On the East Coast, it ain't a real Hurricane until Al Roker, Anderson Cooper, or one of The Weather Channel's Storm Specialists, or Hurricane Hunters, or whatever title they carry (does it require a license? A badge, maybe?) are standing on a street corner in Fort Pierce or Boca Raton, on a nearly submerged dock in Key West or somewhere in the Indian River, being pelted by branches and palm fronds, beaten back by firehose-velocity rain, peppered by hale, demonstrating the storm's strength by meeting it head-on, standing tall, Samson-like inside the eye, weathering.

What divergent path led these meteorologists to become what are essentially human weathervanes? All those years studying barotropic systems, memorizing what maximum sustained surface winds mean what for the Saffir-Simpson Hurricane Wind Scale, poring over data on the Inter-Tropical Convergence Zone and the Fujiwhara Effect, only to be handed a microphone and told: “Put on that poncho and these safety glasses, go stand outside and tell us how bad it hurts.”

Any dedicated East Coast—especially Floridian—surfer born before 2008 will fondly remember the cool jazz muzak leading into The Weather Channel's “Local on the 8's”, or, more likely, the “Tropical Update”, as you cleaned and reapplied wax or fixed those dings you'd been "drying out" since the last time you surfed, which during the summer could have been months. Meteorologists would eventually march out in their best pressed suits to gesticulate wildly in front of green-screened bursts of color reminiscent of a Van Gogh painting, and you knew waves were on their way.

But deep down, we all know that the real metric for measuring a storm’s power and potential for surf isn’t a green-screened weather model. It’s how long anchors like Jim Cantore, perhaps the world's first famous weatherer, are able to stay vertical in the maelstrom.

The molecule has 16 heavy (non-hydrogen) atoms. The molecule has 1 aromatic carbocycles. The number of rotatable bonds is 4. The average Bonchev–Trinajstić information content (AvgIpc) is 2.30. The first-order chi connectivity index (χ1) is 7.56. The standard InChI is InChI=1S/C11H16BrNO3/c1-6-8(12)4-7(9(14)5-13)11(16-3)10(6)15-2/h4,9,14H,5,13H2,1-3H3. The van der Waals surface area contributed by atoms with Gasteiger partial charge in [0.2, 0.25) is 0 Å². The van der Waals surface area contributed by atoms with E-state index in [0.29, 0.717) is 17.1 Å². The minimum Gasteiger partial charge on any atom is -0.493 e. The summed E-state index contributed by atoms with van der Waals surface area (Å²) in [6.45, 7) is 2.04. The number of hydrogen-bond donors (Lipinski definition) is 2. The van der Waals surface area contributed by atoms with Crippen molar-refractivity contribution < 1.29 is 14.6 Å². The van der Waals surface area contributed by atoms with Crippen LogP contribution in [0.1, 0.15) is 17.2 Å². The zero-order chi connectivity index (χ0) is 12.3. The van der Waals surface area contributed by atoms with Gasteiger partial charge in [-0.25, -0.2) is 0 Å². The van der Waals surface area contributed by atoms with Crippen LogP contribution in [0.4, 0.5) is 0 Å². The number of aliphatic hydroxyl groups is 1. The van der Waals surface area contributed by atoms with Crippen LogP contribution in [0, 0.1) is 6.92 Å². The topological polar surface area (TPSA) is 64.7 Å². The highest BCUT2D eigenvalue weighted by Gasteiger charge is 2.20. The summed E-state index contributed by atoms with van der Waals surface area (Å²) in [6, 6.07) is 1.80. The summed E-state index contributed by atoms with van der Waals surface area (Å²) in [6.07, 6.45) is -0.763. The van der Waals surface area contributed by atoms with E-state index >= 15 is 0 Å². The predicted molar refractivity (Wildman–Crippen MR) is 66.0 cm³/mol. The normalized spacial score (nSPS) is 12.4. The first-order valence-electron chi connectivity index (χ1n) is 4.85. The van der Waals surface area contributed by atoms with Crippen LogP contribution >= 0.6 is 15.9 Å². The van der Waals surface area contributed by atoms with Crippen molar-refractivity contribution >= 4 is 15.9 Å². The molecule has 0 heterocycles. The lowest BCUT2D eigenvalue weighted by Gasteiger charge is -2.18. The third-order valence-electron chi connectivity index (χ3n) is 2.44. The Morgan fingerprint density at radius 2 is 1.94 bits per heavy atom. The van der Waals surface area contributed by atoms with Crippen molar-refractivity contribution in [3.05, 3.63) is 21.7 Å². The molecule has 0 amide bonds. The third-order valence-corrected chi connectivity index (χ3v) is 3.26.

There have been documentaries and myriad primetime news specials about Cantore’s place as “America’s Weatherman”. Cantore earned his nickname, “The Reaper,” because anywhere he appeared, hell was sure to be close behind. According to a special feature on Cantore in Popular Mechanics, “[Cantore’s] presence is so synonymous with severe weather that Weather Channel president David Clark jokingly calls him ‘the face of impending doom.'”

Of course, more important than what a floundering weatherman says about incoming surf, is what it says about the danger close behind. There’s something of Reality TV in the choice of weather stations to send their troops once more unto the breach as disasters strike, but it honestly seems to be the only way the dangers of these storms really sink in with the general public. Earlier this week, as Hurricane Matthew made its approach to the Southeastern Seaboard, it wasn’t the hundreds reported dead in Haiti or the billions of dollars of damage done to much of the Caribbean that lit a fire under East Coaster’s asses to get the hell out of the storm’s way. Nor was it the impassioned, desperate please of newscasters and politicians in TV Studios or Government buildings/bunkers. Nay. It was one of the Weather Channel’s poor minions wearing a blue slicker and snowboard goggles, one of the brave, unfortunate few weathering the storm so we don’t have to.

See more examples of commendable weathering: